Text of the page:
When the evidence presented at the hearing is viewed under the correct legal standards, and in the light most favorable to the prosecution, see, e.g., Hines, 780 P.2d at 559; People v. Brassfield, 652 P.2d 588, 592 (Colo. 1982), it is clear that the trial court erred in dismissing the charge against Janousek prior to trial. A jury could find that Janousek's letter constituted nothing more than a crude method of expressing criticism of Judge Allen, see Welch, 745 F.2d at 618, in which case Janousek would not be guilty of the crime of attempting to influence a public official. However, as the majority recognizes, the prosecution's evidence is sufficient to permit a jury to find beyond a reasonable doubt that Janousek's letter constituted a true threat of violence. Accordingly, the trial court's order dismissing the case should be reversed, and the case remanded to the trial court with directions to reinstate the charge against Janousek.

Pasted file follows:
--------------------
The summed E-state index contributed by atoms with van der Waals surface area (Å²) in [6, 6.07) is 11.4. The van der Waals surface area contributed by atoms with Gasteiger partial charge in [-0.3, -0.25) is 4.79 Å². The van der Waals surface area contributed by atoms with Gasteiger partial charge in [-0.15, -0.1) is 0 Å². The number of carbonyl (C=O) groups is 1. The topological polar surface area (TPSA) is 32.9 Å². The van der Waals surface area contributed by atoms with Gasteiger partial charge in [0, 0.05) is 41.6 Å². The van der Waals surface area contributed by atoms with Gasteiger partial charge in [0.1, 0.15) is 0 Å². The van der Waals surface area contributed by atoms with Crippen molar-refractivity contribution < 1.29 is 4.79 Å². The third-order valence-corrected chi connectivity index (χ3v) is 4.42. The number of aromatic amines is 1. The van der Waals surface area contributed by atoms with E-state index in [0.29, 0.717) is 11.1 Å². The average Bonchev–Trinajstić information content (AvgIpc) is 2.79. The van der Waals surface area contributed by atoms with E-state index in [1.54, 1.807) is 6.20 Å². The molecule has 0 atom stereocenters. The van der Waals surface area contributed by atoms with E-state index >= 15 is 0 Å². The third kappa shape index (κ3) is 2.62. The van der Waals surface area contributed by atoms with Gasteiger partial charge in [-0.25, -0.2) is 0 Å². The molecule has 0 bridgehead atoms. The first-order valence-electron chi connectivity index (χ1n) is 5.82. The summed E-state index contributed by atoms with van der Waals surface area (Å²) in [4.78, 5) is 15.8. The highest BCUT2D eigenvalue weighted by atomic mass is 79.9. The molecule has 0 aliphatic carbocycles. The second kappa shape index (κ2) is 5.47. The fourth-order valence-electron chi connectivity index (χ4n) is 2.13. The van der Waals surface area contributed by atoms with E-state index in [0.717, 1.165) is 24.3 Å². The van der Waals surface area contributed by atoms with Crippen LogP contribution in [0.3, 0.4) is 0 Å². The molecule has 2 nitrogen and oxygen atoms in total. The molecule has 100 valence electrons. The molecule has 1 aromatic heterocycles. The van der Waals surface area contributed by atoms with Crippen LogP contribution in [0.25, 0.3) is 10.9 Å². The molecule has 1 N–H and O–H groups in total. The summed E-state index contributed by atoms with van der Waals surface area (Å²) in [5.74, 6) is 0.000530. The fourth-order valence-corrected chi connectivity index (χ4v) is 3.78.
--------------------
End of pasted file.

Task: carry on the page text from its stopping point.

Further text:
ERICKSON, J., joins in the special concurrence.

NOTES

[1] "18-8-306. Attempt to influence a public servant."

[2] The record on appeal contains a copy of Janousek's motion in which he argued First Amendment overbreadth and vagueness based on the United States Constitution and the Colorado Constitution, article II, §§ 10 and 25.

[3] This case is properly before this court pursuant to § 13-4-102(1)(b), 6A C.R.S. (1987).

[4] Janousek submitted a bill to the judge to be reimbursed for the cost of litigation, including the return of bail, travel expenses, legal education expenses for defending himself, filing and copying fees, and lost wages. Janousek also requested a "life-time ski pass for putting up with your bullshit" and indicated that Judge Allen should send 200 canned goods to the needy. The reference to canned goods was a response to Judge Allen's habit of ordering defendants in his courtroom to donate canned goods to a charitable organization as part of their sentence. Janousek demanded, "See that Vail sends a check to the Eagle County Courthouse, in care of [my] case ... pronto!"

[5] Janousek maintains that he did not request relief from the judge on any matter still pending before the court. At the time the letter was written, however, Janousek had not paid his fine for disorderly conduct and there was a warrant outstanding in the municipal court for his arrest based on his second contempt citation.